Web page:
St James' Church
The great constructive activity of these centuries is a clear sign of an economic growth phase, due to the agricultural economy and the American conquest, which finally resulted in a significant population growth. The city overflew the old walls and neighborhoods were made outside it on the western side of the Main Square –which replaced the old St Mary's Square in its economic and municipal functions–. It also grew inside by means of the so called judería, the Jewish Quarter which is hanging over the steep eastern side of the Old Town. Extramural churches –which formed new parishes such as St James and St John of the Shepherds, linked to the Mesta– and palaces around the Main Square –proudly showing features of its Renaissance constructive style– were also built.
After a century of deep recession, the 17th, faint signs of recovery were observed during the 18th, when some urban reforms were made: the main entrance to the Old Town, Arch of the Star, was rebuilt; some large constructive endeavours, Church and School of the Society of Jesus, were started and several palaces, convents and hermitages were reformed. Other major attempts to modernize the city of Cáceres were the establishment of the Royal Court in the late 18th century, or its conversion into capital of Upper Extremadura in 1833.
However, these new administrative functions did not boost the city, whose urban layout remained virtually unchanged until late 19th century, when the first urban expansion plans were designed and developed: the street that connects the Main Square with the St John's Square, or the future Paseo de Cánovas. In addition, the discovery of deposits of phosphates near the city, Aldea Moret, and the opening of the railway in 1881, allowed the extension of the city southwards during the first third of the 20th century. Also the Royal Court Palace and the Bullring became urban centers of attraction. These expansion areas allow the development of a pseudo-modernist architecture as well as the renovation of the agricultural and commercial bourgeoisie, representing the last period of constructive flourishing of the city.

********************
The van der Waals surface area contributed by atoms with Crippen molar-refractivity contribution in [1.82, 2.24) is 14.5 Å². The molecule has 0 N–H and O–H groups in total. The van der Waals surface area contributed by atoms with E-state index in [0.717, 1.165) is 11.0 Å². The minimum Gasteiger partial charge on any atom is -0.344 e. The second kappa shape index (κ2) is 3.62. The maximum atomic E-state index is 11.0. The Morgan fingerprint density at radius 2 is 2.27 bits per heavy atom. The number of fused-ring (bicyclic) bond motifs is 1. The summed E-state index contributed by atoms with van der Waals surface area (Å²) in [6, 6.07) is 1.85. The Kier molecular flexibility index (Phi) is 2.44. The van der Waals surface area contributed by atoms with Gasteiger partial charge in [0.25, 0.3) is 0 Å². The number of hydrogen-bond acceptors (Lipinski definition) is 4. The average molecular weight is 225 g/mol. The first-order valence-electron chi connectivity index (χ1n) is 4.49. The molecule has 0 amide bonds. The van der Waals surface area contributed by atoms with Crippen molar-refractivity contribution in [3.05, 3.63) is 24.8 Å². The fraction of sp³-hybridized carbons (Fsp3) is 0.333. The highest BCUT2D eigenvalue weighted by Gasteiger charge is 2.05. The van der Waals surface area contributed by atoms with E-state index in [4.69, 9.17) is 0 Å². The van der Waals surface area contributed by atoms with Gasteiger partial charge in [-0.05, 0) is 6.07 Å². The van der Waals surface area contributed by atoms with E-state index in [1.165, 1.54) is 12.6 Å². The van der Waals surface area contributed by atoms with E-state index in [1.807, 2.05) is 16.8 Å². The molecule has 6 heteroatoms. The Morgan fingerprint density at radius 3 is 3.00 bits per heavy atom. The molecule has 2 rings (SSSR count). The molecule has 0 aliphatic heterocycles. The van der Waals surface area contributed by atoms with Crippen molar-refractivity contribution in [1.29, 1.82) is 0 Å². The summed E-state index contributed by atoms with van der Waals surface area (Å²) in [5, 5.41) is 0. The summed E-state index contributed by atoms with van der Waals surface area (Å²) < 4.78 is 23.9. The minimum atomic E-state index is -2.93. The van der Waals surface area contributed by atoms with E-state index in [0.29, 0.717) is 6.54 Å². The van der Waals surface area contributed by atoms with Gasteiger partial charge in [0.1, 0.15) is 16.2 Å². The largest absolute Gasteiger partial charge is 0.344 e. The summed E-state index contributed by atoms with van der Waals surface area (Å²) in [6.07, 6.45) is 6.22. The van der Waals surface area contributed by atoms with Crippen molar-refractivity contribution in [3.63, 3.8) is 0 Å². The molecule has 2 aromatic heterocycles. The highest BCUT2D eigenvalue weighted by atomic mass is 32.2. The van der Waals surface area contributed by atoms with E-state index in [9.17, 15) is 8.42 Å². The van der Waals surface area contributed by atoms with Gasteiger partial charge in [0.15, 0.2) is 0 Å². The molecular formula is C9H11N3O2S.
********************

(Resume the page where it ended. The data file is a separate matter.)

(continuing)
View of Cáceres from the Mountain
Cáceres is currently an university and service centre, with a growing cultural activity which includes medieval festivals and literary contests, consolidated since its declaration as a World Heritage Site. It is, in short, a city learning how to combine modernity with an exceptional cultural heritage in order to offer at the same time premium travel services as well as one of the most evocative and authentic backward time travel in Spain.
José Julio García Arranz is Doctor in History of Art and Associate Professor of the Department of History of Art of the University of Extremadura.